Callie then threw the tree top at Babbidaz. He managed to avoid getting hit by jumping over it, but wasn’t as fast as last time; he was tripped by one of the limbs, and found himself chin to the ground once more.
He got up fast, in time to dodge another of Mike’s sekari.
Callie rocketed her remaining stakes at him.
Babbidaz sprung into a nimble forward somersault. As he vaulted over the stakes, he grabbed one with each hand in mid-air, and upon landing, tossed them twirling back at Callie.
Two of Mike’s sekari rendered the stakes into splinters. A necessary distraction, but a distraction nonetheless; as Babbidaz had jumped, and now landed among them.
Callie and Jon were smacked aside like afterthoughts.
The Morrtog grabbed Mike by the neck, and disappeared up into the treetops with him.
“NO!” Callie yelled, and levitated herself up after them; leaving Jon and his spear all alone below.
I hope this ends well, he thought.

“You’re my main problem!” Babbidaz said to Mike as he took him to a high limb, “Without you, the others will be easy pickings! Owwm! Eyowwmm! Eyowwmm!”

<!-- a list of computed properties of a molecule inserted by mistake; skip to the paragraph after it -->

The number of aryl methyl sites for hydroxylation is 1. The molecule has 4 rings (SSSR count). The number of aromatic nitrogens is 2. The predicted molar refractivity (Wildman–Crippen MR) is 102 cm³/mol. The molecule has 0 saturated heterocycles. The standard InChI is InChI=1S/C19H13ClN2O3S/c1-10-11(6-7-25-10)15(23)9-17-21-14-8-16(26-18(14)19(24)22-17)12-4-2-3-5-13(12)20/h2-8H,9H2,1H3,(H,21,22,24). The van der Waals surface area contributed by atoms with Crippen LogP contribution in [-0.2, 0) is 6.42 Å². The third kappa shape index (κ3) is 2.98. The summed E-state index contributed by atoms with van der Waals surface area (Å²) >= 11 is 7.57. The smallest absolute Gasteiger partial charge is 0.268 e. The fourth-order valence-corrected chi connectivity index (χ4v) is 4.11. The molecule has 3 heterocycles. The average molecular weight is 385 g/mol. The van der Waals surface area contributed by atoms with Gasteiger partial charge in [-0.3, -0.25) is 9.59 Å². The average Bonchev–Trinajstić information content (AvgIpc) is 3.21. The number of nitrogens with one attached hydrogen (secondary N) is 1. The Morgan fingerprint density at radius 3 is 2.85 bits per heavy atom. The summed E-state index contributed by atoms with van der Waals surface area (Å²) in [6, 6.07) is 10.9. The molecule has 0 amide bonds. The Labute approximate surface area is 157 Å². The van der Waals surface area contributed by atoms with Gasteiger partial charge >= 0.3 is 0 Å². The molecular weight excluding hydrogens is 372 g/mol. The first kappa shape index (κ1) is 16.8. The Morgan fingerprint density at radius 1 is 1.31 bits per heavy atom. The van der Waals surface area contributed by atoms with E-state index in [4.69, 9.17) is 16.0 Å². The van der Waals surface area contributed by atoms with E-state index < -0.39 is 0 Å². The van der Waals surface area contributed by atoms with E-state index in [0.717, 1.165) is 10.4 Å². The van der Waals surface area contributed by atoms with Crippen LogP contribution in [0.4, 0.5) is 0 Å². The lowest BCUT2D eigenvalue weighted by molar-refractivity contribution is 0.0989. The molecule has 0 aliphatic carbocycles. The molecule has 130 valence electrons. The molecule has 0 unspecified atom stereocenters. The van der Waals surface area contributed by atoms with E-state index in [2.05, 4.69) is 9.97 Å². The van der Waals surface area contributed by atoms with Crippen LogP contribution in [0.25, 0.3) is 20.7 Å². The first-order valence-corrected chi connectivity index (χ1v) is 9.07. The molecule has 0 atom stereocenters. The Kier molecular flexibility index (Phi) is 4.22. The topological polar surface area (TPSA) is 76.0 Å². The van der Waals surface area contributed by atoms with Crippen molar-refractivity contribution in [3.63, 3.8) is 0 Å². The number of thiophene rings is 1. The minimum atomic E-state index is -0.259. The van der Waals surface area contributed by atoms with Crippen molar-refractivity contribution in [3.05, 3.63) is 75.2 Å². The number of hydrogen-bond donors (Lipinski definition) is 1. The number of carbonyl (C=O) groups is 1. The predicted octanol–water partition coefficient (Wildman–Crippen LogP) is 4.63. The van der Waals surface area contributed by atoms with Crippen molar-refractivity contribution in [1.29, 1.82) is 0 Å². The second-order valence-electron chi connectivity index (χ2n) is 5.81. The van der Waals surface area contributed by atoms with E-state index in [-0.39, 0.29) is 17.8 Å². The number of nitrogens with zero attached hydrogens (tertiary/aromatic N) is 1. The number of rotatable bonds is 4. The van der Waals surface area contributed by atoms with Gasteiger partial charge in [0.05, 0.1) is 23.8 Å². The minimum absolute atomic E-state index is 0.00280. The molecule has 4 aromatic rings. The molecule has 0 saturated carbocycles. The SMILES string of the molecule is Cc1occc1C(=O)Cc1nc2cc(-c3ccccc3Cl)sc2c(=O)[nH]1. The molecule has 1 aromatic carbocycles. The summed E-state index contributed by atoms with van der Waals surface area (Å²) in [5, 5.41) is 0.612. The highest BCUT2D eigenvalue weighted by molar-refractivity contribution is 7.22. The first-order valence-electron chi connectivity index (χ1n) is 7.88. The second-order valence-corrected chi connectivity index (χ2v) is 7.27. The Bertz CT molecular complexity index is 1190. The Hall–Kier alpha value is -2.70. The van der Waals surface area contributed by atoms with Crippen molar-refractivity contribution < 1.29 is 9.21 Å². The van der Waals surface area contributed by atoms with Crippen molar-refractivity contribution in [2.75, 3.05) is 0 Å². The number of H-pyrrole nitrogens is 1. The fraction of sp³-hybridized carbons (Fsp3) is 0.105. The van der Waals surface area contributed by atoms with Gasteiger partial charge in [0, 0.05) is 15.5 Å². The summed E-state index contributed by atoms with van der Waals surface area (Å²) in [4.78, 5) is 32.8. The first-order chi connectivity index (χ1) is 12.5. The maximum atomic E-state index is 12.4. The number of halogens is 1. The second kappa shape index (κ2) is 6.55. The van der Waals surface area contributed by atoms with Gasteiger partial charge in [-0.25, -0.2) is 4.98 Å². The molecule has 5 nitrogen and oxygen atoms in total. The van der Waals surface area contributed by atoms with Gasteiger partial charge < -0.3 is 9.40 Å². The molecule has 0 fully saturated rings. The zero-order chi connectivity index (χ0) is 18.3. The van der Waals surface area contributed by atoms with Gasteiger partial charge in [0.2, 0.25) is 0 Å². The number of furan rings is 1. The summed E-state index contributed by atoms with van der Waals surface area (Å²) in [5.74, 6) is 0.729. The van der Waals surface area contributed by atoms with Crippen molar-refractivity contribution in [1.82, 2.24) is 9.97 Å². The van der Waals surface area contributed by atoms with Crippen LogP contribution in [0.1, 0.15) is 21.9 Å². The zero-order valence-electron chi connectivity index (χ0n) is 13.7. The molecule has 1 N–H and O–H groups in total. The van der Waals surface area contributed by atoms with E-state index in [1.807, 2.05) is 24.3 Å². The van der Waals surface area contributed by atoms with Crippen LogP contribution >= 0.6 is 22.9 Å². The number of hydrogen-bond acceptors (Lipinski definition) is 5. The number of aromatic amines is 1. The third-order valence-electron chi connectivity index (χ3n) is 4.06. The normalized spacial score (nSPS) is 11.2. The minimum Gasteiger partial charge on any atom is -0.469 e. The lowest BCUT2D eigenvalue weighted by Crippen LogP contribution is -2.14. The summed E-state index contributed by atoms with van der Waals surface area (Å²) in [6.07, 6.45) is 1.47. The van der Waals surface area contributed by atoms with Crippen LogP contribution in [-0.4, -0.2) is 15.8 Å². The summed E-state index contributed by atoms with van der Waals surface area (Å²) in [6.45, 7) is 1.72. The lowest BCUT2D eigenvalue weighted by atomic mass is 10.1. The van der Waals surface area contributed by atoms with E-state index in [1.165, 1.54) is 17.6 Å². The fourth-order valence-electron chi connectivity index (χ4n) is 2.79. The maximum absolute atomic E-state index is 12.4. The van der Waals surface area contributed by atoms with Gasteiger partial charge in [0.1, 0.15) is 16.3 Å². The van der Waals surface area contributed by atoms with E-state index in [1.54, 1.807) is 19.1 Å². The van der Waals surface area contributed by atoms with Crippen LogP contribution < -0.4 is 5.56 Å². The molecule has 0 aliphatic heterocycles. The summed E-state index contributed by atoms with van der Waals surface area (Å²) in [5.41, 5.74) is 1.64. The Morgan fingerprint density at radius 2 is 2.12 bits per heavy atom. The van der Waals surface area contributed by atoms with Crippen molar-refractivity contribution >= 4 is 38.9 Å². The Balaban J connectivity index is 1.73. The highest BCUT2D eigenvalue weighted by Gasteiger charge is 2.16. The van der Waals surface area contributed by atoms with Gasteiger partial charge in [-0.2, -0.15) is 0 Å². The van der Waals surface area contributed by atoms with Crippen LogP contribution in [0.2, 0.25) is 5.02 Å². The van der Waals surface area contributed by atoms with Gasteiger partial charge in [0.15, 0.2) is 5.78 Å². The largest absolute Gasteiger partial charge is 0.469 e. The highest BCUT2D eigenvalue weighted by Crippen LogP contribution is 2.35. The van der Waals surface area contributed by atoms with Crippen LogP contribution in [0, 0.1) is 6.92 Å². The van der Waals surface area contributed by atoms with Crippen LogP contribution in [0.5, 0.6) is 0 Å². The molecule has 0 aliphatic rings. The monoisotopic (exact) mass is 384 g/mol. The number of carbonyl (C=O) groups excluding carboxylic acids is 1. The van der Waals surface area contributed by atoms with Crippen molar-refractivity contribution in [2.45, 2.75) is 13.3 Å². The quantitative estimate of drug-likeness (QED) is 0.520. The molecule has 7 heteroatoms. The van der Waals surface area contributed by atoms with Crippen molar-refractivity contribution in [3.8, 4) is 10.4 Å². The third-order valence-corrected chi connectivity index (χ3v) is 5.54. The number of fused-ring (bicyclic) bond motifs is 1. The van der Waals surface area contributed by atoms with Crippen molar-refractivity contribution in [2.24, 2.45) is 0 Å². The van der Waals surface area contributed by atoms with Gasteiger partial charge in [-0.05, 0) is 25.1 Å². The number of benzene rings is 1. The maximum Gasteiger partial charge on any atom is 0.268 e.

Babbidaz squeezed hard on Mike’s neck to choke the life out of him. Mike poured Voss Vedu’un energy into his arms and hands, grabbed Babbidaz’s wrists, and pulled them loose. The Morrtog’s good eye boggled as the puny child, whose physical strength should have been akin to a wet noodle compared to his, pulled his hands away from his neck.
        Callie whooshed up from below, trancing eyes at full blast, and stopped at eye level with Babbidaz.
Their eyes met, and Callie initiated the Malignium.
Babbidaz dropped Mike, and Mike fell, but managed to grab hold of the limb on which the Morrtog stood.
What the hell is she DOING?! Mike thought. After warning HIM not to try to mind-read the Morrtog, here she was, doing the same damn thing; risking her mind and life doing it.
She’s trying to save YOUR worthless hide, twit! came the answer from within. As always, this self-loathing aspect of his psyche spoke to him in his father’s caustic voice.
Mike hoped she’d win, and soon; his arms were getting tired.

Callie entered the Morrtog’s mind with suspicious ease. Way too much ease, as it turned out. Before she could do anything, the mental equivalent of fangs bit deep into her mind, and began to drag her in deeper.
Callie lost control of her levitation, and began to sink; but Babbidaz caught her by the arms, and kept her at eye level.